Imagine a door-to-door salesman comes to your house one day to try and sell you a burglar alarm by telling you about the terribly high crime rate is in your area. You’re not convinced, so you tell him you don’t want one. A little while later that same salesman breaks into your house, nicks the TV and does a crap on the sofa.
Now replace “door-to-door salesman” with “David Cameron”, “your house” with “France” and “burglar alarm” with “financial transactions tax”, and you’ve pretty much summed up our government’s attitude to attempts to rein in the forces of global finance.
This was Cameron speaking a few months ago (bolded text my emphasis):
The danger, we have always believed, is driving transactions to a jurisdiction where it wouldn’t be applied. So a global tax would be a good thing, but in Britain also we have put in place stamp duty on share transactions, a bank levy.
…and this was him this week:
Boris Johnson and David Cameron today urged French bankers to quit Paris and move to London in a dramatic escalation of a row with the French president.
The Mayor joined the Prime Minister in calling for traders to escape Nicolas Sarkozy’s plans for a financial tax by setting up business in the Square Mile.
Mr Johnson said: “Bienvenue à Londres. This is the global capital of finance. It’s on your doorstep and if your own president does not want the jobs, the opportunities and the economic growth that you generate, we do.”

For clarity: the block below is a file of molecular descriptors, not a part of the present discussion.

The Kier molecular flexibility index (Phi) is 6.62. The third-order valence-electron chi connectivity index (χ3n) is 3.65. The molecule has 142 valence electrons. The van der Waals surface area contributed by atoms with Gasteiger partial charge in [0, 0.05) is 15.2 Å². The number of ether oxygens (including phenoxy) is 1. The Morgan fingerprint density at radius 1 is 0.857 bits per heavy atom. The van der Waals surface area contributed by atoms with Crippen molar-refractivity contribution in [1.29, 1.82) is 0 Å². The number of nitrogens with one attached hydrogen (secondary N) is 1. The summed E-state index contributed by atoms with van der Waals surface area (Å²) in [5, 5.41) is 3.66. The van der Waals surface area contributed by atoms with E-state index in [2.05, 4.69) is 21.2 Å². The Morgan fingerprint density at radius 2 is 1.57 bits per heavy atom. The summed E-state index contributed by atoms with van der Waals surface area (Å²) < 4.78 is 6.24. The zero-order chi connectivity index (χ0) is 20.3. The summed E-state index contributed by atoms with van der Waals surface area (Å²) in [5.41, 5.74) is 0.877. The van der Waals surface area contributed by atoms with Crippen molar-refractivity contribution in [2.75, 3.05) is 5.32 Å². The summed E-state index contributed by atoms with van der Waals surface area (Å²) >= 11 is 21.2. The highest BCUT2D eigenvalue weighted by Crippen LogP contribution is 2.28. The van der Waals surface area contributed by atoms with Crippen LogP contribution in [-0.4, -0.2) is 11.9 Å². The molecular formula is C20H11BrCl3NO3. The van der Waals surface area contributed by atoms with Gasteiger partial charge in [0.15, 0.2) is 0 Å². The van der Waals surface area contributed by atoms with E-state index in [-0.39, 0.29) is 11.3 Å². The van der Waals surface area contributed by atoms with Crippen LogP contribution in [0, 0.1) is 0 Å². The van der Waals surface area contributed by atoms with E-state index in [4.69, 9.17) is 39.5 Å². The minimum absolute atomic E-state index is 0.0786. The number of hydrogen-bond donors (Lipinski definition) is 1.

Hours earlier Mr Cameron condemned Mr Sarkozy’s plans for a new financial transaction levy. Speaking at an EU summit in Brussels, he stressed that the new tax could cost the EU half a million jobs.
He added: “If France goes for a financial transactions tax, then the door will be open and we will be able to welcome many French banks to the United Kingdom.”
So, in November you have Cameron telling us that of course a tax on bank transactions is a lovely fluffy idea, which we’d be only too happy to implement if only we could, but you see it just isn’t possible because all those nasty banks would move their operations abroad if we did that, and we don’t want that, do we? Then this week, he explicitly invites those very same nasty banks to move from France to the UK so they don’t have to pay the transactions tax which Sarkozy is threatening to bring in.
Cameron, in short, is explicitly trying to bring about the very thing which he previously said would make a transaction tax untenable, despite ostensibly supporting such a tax in principle. Which, perhaps not surprisingly, suggests rather strongly that his original commitment to it was somewhat less than whole-hearted. Whether this also applies to Cameron and the Conservatives’ attitude to other redistributive taxes is something about which I leave the reader to draw their own conclusions.